Every Cat Logo

Familial amyloidosis in Abyssinian cats

Paltrinieri S, Sironi G, et al. Changes in serum and urine SAA concentrations and qualitative and quantitative proteinuria in Abyssinian cats with Familial Amyloidosis: A five-year longitudinal study (2009-2014). J Vet Intern Med. 2015 Mar; 29(2):505-512.

One inherited disease affecting Abyssinians cats is familial amyloidosis (FA). While amyloid can be found in several different tissues, the kidneys are the primary target organ in the Abyssinian. Kidney lesions are primarily found in the renal medulla and glomeruli where secondary inflammation and fibrosis induce chronic kidney disease (CKD). 

By special staining, this type of familial amyloidosis is composed of amyloid A (AA). Serum amyloid A is a major acute phase protein that increases in several inflammatory conditions. Amyloid sequences similar to amyloid proteins of other species have been found in the SAA genes of Abyssinian cats. The sequences though are different from those found with Siamese cats, a breed mostly affected with hepatic amyloidosis. In spite of having information on the genetic variability of the problem in cats, studies have failed to specifically identify the mutations involved in over-production of amyloid. No tests therefore have been developed to identify affected cats and the only manner to prevent the disease is through the exclusion of cats with a familial history of FA from mating.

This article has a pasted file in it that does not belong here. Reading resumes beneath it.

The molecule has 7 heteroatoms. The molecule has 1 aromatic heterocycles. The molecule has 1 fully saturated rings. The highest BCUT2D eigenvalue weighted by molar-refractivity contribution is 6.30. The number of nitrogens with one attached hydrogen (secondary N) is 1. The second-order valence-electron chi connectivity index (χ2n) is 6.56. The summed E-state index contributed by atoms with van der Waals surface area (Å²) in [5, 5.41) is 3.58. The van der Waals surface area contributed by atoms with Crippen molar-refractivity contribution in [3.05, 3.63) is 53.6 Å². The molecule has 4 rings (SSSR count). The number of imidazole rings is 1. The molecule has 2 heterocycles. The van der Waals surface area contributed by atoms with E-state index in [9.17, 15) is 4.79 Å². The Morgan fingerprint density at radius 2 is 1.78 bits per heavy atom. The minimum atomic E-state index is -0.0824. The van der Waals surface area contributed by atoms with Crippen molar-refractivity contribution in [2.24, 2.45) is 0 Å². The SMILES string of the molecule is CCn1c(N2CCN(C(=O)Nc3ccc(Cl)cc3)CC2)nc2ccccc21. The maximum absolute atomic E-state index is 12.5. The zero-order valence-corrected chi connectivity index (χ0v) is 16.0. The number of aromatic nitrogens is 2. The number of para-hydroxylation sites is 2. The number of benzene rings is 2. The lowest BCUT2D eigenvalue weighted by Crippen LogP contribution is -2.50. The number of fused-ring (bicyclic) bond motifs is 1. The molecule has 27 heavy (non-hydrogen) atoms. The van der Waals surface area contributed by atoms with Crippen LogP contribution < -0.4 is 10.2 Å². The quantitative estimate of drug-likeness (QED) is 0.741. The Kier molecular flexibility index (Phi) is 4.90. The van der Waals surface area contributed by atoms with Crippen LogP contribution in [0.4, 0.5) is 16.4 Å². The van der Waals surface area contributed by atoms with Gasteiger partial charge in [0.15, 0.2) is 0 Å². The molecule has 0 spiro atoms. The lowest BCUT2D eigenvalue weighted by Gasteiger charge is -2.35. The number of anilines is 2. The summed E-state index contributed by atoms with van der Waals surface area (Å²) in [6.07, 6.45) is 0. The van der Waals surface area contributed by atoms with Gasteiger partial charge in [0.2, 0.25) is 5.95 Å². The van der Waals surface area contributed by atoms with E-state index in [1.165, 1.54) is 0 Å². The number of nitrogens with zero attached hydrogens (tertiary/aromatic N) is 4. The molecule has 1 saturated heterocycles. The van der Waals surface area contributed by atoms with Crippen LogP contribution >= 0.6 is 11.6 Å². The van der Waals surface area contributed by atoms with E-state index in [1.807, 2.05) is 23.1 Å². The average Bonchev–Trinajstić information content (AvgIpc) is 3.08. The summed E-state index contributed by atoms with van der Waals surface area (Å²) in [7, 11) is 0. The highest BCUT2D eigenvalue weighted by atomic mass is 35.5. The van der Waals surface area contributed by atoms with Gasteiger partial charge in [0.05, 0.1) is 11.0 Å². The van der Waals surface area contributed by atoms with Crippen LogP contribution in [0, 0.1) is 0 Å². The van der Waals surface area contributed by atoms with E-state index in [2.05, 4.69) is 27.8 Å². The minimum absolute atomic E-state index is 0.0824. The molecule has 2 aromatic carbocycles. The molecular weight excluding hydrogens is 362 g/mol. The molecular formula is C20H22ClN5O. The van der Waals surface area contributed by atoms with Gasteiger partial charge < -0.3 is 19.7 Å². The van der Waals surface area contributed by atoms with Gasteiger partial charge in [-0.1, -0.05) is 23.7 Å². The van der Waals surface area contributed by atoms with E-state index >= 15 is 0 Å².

The disease course of FA is variable in the conditions of appearance, severity and progression. The deposition of amyloid may deposit within one year and cause kidney disease or slowly and kidney function may stay relatively stable for years.

Since FA in Abyssinian cats is often a diagnosis made postmortem, this study evaluated whether sequential analysis of serum SAA, urinary SAA, urinary protein:creatinine (UPC) ratio or sodium-dodecylsulfate agarose gel electrophoresis might help early identify FA in cats. They took blood and urine samples every 4 months over a 4 year period between 23 Abyssinian cats in two catteries, one of low prevalence for FA and the other of high prevalence.

Evaluation of the cattery with low prevalence, Cattery A, did not identify the presence of FA. But Cattery B, the high prevalence cattery, had 7 of 14 cats with FA. Overall, serum amyloid A concentrations were not different significantly between catteries or between cats with FA. On the other hand, urine SAA was significantly higher in Cattery B, especially in cats in the terminal phases of amyloidosis. Proteinuria was found periodically from cats in both catteries, more so in those with FA. Urine protein electrophoresis only noted mixed proteinuria in cats with FA. Therefore, the results suggest that serum amyloid A and UPC ratio are not useful in locating cats in an early phase of FA, but increases in urine SAA with or without proteinuria may be noted before onset of clinical signs in cats with the disease. (VT)

See also:
Niewold TA, van der Linde-Sipman JS, et al. Familial amyloidosis in cats: Siames and Abyssinian AA proteins differ in primary sequence and pattern of deposition. Amyloid. 1999 Sep; 6(3):205-209.